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Yocheved Lifshitz, one of the two women released from Hamas captivity late Monday, Oct. 23, meets people at the Ichilov hospital in Tel Aviv, Israel.The Associated Press

After two weeks of horrific news, Rutie Mizrahi wasn’t about to trust the hopeful headlines that appeared on Monday.

They said that Ms. Mizrahi’s 85-year-old aunt, Yocheved Lifshitz, was among two hostages being released that day from the more than 200 being held by Hamas, the militant Islamist group that launched a deadly attack on Israel on Oct. 7.

Ms. Mizrahi didn’t trust the reports.

“I just really needed to hear her voice,” said Ms. Mizrahi, from her Vancouver home.

On Tuesday morning, she finally got through to Ms. Lifshitz, who made worldwide headlines the same day for becoming the first of the four released hostages to talk publicly about the harrowing experience.

“She sounded very tired,” Ms. Mizrahi, said of her conversation with her aunt. “She told me how much she loved me and my kids.”

The chat was brief. They didn’t talk about the last two weeks, much of which Ms. Lifshitz spent in a web of tunnels as a hostage of Hamas.

After the call, Ms. Mizrahi said she felt happy, while also remaining concerned about the other hostages, including her uncle, Oded Lifshitz, whose fate remains uncertain.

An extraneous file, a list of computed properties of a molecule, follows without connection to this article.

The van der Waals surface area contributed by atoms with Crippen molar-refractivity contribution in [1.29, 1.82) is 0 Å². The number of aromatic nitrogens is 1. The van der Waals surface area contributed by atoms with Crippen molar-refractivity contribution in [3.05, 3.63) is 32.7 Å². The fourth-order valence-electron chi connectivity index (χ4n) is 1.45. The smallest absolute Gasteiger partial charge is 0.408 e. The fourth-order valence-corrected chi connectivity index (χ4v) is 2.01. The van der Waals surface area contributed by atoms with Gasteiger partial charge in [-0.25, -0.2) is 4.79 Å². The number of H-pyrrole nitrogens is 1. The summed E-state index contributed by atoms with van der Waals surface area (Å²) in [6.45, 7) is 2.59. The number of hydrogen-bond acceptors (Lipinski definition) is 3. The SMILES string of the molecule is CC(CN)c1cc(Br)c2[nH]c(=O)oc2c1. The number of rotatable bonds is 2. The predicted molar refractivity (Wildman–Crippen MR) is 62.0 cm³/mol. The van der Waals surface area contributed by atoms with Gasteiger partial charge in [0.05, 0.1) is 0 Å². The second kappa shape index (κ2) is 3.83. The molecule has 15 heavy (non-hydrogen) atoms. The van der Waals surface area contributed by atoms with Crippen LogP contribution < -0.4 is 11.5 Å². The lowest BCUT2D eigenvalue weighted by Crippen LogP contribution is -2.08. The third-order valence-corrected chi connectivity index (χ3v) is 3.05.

“The only thing I know is that my aunt knows nothing about her husband, because they were separated,” said Ms. Mizrahi.

Also on Tuesday, Ms. Lifshitz appeared before reporters in Tel Aviv seated in a wheelchair and told of how masses of gunmen swarmed Kibbutz Nir Oz, where she lived in southern Israel, and beat people young and old.

It was a “hell that we never knew before and never thought we would experience,” said Ms. Lifshitz, who suffers from Parkinson’s disease and uses an oxygen tank to sleep, according to her daughter.

Hamas says it has released two hostages, an American mother and daughter

She was forced into an underground tunnel system she likened to a spider’s web. She and other hostages slept on mattresses on the ground and received treatment from doctors, she said, while criticizing the Israel Defence Forces and Shin Bet intelligence service for overlooking warning signs from Hamas three weeks before the Oct. 7 rampage.

“They sent incendiary balloons to burn the fields, and the army didn’t take it seriously,” Ms. Lifshitz said.

Back in Vancouver, her niece’s voice breaks as she describes her memories of the kibbutz where her aunt and uncle lived. She recalls birdsong, the sight of lush green vegetables growing in the middle of the Negev Desert and the generosity of the community’s 400 citizens.

“My uncle used to go to the border on a daily basis because there were Palestinian civilians there that needed treatment, mostly cancer treatments, and drive them to hospitals,” said Ms. Mizrahi.

But there were always security concerns. In 2008, Hamas claimed responsibility for killing one man and wounding four others in Kibbutz Nir Oz when a mortar struck a paint factory. Residents faced persistent sniper fire and rocket attacks, according to Israeli news reports.

When asked to describe the Nir Oz of today, Ms. Mizrahi’s voices catches and she pauses momentarily.

“My aunt and uncle’s home was burned to the ground,” she said. “Nothing left. Nothing, nothing. All the memories of their lives, everything just burned to the ground.”

With a report from Associated Press

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